In October, the young people travelled to Võru County. They visited the Võru County Vocational Training Centre and the Observation Tower of Suur Munamägi. An excursion took place in the Võru County Vocational Training Centre where the specialities taught in the Centre were introduced and the students of the educational institution also talked to visitors about their learning experience in the Vocational Training Centre.
In November, a study trip was made to Tartu County during which a visit was paid to the Estonian Aviation Academy, the Institute of Computer Science of the University of Tartu and the Tartu Observatory in Tõravere. The Estonian Aviation Academy introduced the specialities taught in the educational institution and the young people could also test the flight simulator – to sit in the cockpit in the position of a captain and pilot the airplane themselves. The Institute of Computer Science of the University of Tartu organised workshops in the laboratories of the Internet of Things (IoT) and computer graphics / virtual reality. In addition, the young people could also visit the Visitor Centre of the Tartu Observatory in Tõravere.
The last study trip took place in December when the participants visited the Estonian Maritime Academy of the Tallinn University of Technology where the young people got acquainted with the Academy and could test the simulator. In addition, they could talk to students of various specialities of the Maritime Academy and also try to tie a sailor’s knot. The participants also visited the premises of LIFT99 that are a new co-working and event space for startups. The young people also could talk to Vladimir Funtikov who is the founder of Creative Mobile http://creative-mobile.com/.
MISA implements integration-related cooperation activities as part of the ‘Integration cooperation activities’ sub-programme of the ‘Activities supporting integration in Estonian society’ programme of the European Social Fund.
For further information please contact: Natalia Reppo | Head of Cooperation, MISA | Telephone: 659 9840 | E-mail: [email protected]
“Textile Marina” international textile exhibition
From 6 January to 3 February 2017, the “Textile Marina” international textile exhibition dedicated to the sea is open in Narva.
The exhibition is open every day in the exhibition room of the Narva College of the University of Tartu (Raekoja plats 2). Admission is free of charge. The exhibition displays the work of master craftsmen from Estonia, Latvia and Lithuania. Estonia is represented by Club Patchwork Plus.
In July, the exhibition was opened in Jūrmala, Latvia. From November to December, the work could be seen in Stockholm, Sweden. In January, the exhibition is in Narva and, in February, in Sillamäe. In Sillamäe, the exhibition will be open in Sillamäe’s Ulei Hobby and Youth Centre from 6 to 21 February.
For further information please contact: Natalja Kapajeva | Member of Management Board, Club Patchwork Plus | E-mail: [email protected] | Telephone: 5399 3703
Eventful January in Kunda
The Läte Slavic Society, which was established 15 years ago in Kunda, will organise two interesting events in January.
At 13:00 on 7 January, children, young people and adults are all welcome to a Christmas event. The programme includes a theatre performance and an exhibition of children’s handicraft and drawings. Children are given presents free of charge and the event ends with drinking tea together.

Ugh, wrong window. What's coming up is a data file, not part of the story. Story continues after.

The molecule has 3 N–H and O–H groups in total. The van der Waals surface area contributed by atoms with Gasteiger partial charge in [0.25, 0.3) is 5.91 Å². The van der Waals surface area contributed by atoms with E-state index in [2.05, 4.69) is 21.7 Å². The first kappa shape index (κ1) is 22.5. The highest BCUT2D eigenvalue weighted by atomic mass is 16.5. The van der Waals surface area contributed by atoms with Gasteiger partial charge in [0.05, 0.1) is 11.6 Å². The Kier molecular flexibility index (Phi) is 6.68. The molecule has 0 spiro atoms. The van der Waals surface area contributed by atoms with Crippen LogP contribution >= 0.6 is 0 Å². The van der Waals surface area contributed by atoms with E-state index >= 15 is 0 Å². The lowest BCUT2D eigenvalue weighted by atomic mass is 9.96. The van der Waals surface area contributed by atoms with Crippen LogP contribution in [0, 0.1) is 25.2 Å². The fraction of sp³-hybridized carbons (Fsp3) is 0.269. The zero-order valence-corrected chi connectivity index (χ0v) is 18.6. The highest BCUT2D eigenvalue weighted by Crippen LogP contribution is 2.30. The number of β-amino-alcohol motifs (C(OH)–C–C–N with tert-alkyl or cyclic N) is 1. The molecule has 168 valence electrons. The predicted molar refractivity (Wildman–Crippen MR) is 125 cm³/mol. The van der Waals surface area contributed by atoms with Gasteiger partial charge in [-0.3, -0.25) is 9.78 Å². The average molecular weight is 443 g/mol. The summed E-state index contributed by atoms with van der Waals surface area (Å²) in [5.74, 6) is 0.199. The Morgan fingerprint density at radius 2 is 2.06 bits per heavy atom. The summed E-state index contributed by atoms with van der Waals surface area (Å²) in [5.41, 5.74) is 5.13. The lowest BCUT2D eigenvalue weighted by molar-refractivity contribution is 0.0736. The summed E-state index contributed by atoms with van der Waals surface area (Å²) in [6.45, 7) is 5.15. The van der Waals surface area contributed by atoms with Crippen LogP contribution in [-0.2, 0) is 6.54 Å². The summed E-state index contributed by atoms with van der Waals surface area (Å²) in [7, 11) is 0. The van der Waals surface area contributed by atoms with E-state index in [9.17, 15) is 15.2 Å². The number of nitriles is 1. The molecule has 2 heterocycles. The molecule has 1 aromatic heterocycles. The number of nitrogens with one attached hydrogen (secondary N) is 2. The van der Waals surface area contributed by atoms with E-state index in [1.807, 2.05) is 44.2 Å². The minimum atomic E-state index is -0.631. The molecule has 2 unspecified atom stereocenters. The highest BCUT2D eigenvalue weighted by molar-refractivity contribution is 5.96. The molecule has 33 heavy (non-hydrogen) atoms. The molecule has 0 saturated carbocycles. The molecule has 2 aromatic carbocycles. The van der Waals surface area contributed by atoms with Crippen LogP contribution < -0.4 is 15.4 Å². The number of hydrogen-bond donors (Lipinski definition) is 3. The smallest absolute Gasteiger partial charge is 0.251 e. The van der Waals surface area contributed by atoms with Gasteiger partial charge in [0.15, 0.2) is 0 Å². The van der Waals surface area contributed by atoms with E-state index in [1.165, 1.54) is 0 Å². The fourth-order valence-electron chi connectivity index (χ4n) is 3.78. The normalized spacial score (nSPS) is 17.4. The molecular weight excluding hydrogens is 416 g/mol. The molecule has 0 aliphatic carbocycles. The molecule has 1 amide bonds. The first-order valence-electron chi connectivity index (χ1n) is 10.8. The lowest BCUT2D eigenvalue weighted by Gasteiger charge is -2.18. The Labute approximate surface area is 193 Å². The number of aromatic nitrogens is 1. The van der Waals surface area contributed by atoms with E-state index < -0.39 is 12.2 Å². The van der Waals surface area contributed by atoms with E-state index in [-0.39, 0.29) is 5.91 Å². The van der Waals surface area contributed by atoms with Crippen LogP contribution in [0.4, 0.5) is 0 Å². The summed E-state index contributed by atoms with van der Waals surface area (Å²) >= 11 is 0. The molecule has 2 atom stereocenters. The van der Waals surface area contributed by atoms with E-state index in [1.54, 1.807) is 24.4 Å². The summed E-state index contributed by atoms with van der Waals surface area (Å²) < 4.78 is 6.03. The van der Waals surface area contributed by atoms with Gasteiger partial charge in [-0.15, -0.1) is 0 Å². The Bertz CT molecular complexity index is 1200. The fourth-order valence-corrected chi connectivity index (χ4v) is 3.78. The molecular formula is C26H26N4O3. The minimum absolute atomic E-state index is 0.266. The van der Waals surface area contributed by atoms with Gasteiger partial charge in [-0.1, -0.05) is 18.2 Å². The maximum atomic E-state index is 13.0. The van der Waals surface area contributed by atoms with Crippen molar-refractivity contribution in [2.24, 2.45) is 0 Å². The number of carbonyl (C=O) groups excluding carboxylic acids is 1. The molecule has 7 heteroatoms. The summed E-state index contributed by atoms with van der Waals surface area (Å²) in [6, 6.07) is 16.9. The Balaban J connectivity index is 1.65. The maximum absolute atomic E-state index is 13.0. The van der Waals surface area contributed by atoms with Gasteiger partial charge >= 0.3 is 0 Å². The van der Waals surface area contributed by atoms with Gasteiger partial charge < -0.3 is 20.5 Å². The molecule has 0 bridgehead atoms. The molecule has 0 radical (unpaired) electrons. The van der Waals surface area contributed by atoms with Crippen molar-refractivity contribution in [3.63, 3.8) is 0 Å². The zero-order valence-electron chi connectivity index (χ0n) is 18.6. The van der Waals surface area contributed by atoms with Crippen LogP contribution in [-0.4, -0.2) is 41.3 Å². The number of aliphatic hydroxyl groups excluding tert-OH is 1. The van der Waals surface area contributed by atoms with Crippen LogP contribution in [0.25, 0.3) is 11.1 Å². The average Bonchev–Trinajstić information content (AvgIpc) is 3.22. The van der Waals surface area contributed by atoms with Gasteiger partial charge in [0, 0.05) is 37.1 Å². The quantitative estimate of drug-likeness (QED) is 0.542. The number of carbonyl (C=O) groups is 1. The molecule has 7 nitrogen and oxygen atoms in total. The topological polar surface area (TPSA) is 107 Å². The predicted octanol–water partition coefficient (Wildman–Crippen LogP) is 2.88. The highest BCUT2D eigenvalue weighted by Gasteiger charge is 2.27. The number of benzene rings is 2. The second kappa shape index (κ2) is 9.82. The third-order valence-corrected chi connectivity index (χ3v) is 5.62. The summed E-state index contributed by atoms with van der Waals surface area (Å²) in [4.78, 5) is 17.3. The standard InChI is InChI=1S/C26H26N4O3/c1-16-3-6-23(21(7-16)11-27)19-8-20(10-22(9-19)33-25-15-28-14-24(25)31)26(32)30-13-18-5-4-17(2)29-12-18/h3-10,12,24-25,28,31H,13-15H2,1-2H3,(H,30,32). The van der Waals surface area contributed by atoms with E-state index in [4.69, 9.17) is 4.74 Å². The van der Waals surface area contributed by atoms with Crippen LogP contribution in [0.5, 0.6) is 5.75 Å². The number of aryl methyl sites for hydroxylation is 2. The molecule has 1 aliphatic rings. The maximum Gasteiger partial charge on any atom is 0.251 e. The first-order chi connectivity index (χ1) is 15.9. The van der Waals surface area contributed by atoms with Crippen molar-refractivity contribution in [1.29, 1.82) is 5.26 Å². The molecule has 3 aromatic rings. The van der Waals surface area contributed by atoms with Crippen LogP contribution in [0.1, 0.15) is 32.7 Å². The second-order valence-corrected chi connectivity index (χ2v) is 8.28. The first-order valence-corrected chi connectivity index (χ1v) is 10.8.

At 15:00 on 28 January, a poetic evening dedicated to Tatiana Day is held. Local poets read their writing and poems of their favourite poets aloud. The Zarjanka choir sings old romances. All those who write poems or love poetry are welcome to the event. The topic of the evening is lyrics. Tatiana Day, which is on 25 January, is also remembered. The event is taking place for the first time.
Both of the events take place on the premises of the Läte Slavic Society at Mäe 11, Kunda. No prior registration is required.
For further information please contact: Tatjana Kotšetkova | Head of Läte Slavic Society | E-mail: [email protected] | Telephone: 5157 655
Workshops on traditional Russian guardian dolls in Haapsalu
In the old days, after the cold weather had come and autumn work had finished, Russian people engaged in various handicrafts. In winter, they wove bast shoes, crocheted patterns for shirts and sarafans, made horseshoes and mended agricultural inventory. Young ladies made large and small patchwork dolls – both for guarding and playing purposes.
Guardian dolls such as Koljada, Koza and Spiridon-Solntsevorot are made from 25 December. The guardian doll Koljada brings home satisfaction and joy while the guardian doll Koza helps not to despair in difficult moments of life, teaches to be glad and brings home cheerful and pleasant laughter. The guardian doll Spiridon-Solntsevorot helps life move along in a correct direction.
People did not make traditional patchwork dolls only for themselves in order to generate homely warmth and protect their home, but also as a present for close people, relatives, friends and acquaintances.
The workshops on making guardian dolls take place at Kastani 7, Haapsalu, in January.
- A workshop on the Russian traditional patchwork doll Spiridon-Solntsevorot was held on 2 January 2017.
- A workshop on the Russian traditional patchwork doll Koljada is held at 14:00 on 8 January 2017.
- A workshop on the Russian traditional patchwork doll Koza is held at 12:00 on 9 January 2017.
For further information please contact: Natalja Jampolskaja | Head of Russian Folk Culture Centre Bereginja | E-mail: [email protected] | Telephone: 515 0415
Celebration of Seto and Russian Christmas time and reception of Christmas beggars in Haapsalu